Our abiding (though improving!) friend, the security clearance backlog, has had its positive side. When the backlog reached an all-time high of over 750,000 last year, it was a huge wake up call that something needed to be done. The backlog has forced the National Background Investigations Bureau (NBIB) to take a more risk-based approach to security clearance investigations. This includes – but isn’t limited to – the increasing incorporation of secure video teleconferencing and phone calls in the security clearance process.

So how often are parts of the background investigation conducted by phone? A recent commenter at ClearanceJobsBlog asks:

“Hi. Is it typical to go over [the] SF86 over the phone? Thanks”

What initially appeared as a straightforward question quickly invited a chorus of well-informed opinions. According to William Henderson, retired investigator, President of Federal Clearance Assistance Service, and ClearanceJobs contributor, use of telephone and secure video conferences is becoming more commonplace:

“I’ve had a number of clients in the U.S. who have been interviewed [Enhanced Subject Interview] by an OPM investigator by telephone. I’ve also had a couple of clients who were interviewed by an OPM investigator by secure video teleconference. The phone interviews don’t seem to be limited to cases with only minor derogatory information.”

But are phone or video interviews a good idea? Can candidates refuse to do them?

From many sources, we know that the security clearance apparatus is leaning more heavily on these new methods – but should they?  Henderson has his reservations:

“Although the video teleconference ESIs don’t bother me that much, I’m concerned about how the investigator identifies himself/herself over the phone (e.g. display badge & credentials). I’m also concerned with how the investigators can be certain that he/she is talking to the Subject of the investigation…From an investigator’s point of view how do you read body language when you’re doing a telephone interview? Back when we were doing SBIs (19 years ago) at DIS/DSS and the only Subject Interviews (SI) for SBIs were triggered by known or developed issues, I can’t even imagine doing a telephone SI. When I left OPM in 2007 telephone SIs were strictly forbidden. I can accept the need to do VTC SIs when the Subject is located outside the U.S., but allowing telephone SIs just because you’re backlogged is compromising too much quality for the sake of timeliness. Unfortunately OPM has reduced its investigators to ‘fact verifiers’ and ‘lead runners.'”

This prompted the original poster to ask whether or not candidates should even agree to a phone or video interview. Even the process by which candidates can verify an investigator’s credentials could be compromised; as Henderson mentions, 21 million e-QIP files were stolen several years ago. You don’t have to wonder if your SF-86 data is good fodder for foreign intelligence services – our adversaries could easily use that information against us.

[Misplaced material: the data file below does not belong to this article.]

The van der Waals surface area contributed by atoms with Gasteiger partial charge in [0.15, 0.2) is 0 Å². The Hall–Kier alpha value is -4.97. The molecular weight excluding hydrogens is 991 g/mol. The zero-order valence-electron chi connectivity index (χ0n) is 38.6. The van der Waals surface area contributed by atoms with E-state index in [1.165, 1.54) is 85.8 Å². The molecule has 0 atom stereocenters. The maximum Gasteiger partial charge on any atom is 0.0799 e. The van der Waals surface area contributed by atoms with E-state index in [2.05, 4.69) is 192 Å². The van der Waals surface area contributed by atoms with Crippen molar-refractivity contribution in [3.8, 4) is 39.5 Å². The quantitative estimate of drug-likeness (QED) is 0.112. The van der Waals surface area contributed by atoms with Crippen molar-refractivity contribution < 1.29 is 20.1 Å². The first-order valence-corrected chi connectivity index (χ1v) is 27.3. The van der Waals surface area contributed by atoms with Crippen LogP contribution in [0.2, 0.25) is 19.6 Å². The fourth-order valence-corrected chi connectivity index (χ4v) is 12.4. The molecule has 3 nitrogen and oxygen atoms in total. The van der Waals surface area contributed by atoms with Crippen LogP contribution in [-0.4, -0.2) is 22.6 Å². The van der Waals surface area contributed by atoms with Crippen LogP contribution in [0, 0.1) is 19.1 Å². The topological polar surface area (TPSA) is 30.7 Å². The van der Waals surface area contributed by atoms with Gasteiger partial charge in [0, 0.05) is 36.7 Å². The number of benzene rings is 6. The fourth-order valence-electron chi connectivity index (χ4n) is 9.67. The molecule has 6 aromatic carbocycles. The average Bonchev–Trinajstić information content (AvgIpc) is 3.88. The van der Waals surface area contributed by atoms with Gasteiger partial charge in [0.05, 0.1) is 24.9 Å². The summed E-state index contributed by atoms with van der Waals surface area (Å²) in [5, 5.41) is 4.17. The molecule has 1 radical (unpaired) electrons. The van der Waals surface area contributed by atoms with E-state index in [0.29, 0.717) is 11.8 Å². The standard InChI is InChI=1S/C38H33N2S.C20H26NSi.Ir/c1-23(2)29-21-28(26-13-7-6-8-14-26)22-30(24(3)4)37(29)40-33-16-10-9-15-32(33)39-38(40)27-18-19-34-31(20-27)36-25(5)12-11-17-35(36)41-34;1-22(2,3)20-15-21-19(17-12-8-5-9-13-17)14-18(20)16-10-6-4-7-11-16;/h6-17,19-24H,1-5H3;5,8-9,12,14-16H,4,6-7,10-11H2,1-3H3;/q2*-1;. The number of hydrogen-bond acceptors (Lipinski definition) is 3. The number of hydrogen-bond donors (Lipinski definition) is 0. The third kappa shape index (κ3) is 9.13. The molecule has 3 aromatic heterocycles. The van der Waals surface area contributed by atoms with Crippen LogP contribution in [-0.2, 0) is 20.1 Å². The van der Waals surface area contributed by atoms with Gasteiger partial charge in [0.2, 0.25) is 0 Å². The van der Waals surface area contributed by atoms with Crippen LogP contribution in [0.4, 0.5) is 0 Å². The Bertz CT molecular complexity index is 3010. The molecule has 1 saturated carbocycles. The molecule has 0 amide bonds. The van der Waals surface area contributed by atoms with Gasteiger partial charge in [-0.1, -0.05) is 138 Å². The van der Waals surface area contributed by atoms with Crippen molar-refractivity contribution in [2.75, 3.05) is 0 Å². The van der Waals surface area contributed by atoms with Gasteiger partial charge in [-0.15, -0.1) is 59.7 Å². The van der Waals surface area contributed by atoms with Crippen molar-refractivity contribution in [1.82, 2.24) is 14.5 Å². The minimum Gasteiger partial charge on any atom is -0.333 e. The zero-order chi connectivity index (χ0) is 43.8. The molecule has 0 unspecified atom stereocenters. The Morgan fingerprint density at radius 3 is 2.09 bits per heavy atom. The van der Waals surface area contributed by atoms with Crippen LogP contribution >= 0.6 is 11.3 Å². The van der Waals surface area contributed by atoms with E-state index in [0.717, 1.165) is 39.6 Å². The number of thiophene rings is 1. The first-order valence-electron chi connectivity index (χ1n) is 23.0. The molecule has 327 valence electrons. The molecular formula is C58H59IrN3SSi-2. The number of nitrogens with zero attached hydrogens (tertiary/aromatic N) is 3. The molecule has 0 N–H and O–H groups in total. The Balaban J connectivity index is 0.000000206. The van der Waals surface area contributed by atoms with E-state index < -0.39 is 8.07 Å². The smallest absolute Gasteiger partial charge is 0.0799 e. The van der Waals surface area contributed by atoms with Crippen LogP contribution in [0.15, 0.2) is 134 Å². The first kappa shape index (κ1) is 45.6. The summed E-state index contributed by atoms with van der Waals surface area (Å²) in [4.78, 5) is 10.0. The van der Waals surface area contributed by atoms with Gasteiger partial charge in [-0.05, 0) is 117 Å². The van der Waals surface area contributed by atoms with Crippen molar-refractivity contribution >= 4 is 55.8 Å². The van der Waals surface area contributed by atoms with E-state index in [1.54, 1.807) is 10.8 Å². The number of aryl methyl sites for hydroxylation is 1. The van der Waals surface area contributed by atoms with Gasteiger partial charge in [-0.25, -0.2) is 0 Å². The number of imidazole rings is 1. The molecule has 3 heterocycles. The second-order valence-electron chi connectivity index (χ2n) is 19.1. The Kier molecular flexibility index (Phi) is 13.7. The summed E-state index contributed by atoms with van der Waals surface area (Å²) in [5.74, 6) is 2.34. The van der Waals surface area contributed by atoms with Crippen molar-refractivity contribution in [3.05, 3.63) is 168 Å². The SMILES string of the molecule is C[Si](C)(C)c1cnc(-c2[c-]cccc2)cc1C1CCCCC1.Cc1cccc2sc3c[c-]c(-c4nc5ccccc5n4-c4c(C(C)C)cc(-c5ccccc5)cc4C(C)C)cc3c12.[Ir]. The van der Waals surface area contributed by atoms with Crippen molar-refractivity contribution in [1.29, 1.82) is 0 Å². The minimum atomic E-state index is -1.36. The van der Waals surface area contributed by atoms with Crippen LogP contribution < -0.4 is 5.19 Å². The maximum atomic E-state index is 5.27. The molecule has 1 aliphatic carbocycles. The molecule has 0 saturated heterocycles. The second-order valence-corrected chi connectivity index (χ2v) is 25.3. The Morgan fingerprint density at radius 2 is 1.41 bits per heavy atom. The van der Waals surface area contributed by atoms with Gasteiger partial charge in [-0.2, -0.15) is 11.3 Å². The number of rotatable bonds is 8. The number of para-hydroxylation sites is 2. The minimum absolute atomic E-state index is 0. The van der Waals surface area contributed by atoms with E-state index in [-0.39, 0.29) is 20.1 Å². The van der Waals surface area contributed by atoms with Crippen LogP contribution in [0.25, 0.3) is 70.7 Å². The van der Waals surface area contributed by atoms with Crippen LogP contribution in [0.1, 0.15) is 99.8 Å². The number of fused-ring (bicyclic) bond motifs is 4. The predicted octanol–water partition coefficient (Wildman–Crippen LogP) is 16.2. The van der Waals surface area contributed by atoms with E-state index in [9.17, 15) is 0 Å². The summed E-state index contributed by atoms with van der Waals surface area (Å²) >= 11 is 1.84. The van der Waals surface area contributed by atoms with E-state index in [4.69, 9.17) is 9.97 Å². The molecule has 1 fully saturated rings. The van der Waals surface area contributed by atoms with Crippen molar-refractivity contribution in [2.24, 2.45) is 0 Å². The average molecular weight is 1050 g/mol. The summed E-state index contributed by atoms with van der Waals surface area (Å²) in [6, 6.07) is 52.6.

A current investigator on the thread echoed some of those concerns:

“There is a process for identification – it is not very good and I have had several Subjects decline to do their TESI by telephone (it is their option). Though I have had a few willing to do the ID process (normally they call NBIB for my identification info) and I have to report how I was able to identify the Subject in my ROI (usually PII [Personally Identifying Information] and one piece of information on the SCA that is not common knowledge). I can see the VTC interviews staying around – I don’t know about the telephone TESIs – unless they start to allow facetime or similar technology to be used.”

Much about the clearance process resembles the Pirate’s Code: “more what you’d call guidelines than actual rules.” This case-by-case system is meant to consider the whole person, increase process security, and allow the lowest-risk/highest-need candidates to complete the process. However, it also creates a  lot of questions for applicants. For this reason, ClearanceJobs maintains ClearanceJobsBlog.com – a forum where clearance seekers can ask the cleared community for advice on their specific security concerns. Ask CJ explores questions posed  on the ClearanceJobs Blog forum

If you have a tough security clearance question, you can post your questions or concerns on ClearanceJobsBlog.com.

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Caroline D'Agati is an Editor for ClearanceJobs based in Washington, D.C. Her background is in public policy, non-profit fundraising, and - oddly enough - park rangering. Though she once dreamed of serving America secretly in the CIA, she's grateful she's gotten to serve America publicly - both through the National Park Service and right here at ClearanceJobs. If you have tips or are interested in contributing to our site, you can email her at caroline.d'agati@clearancejobs.com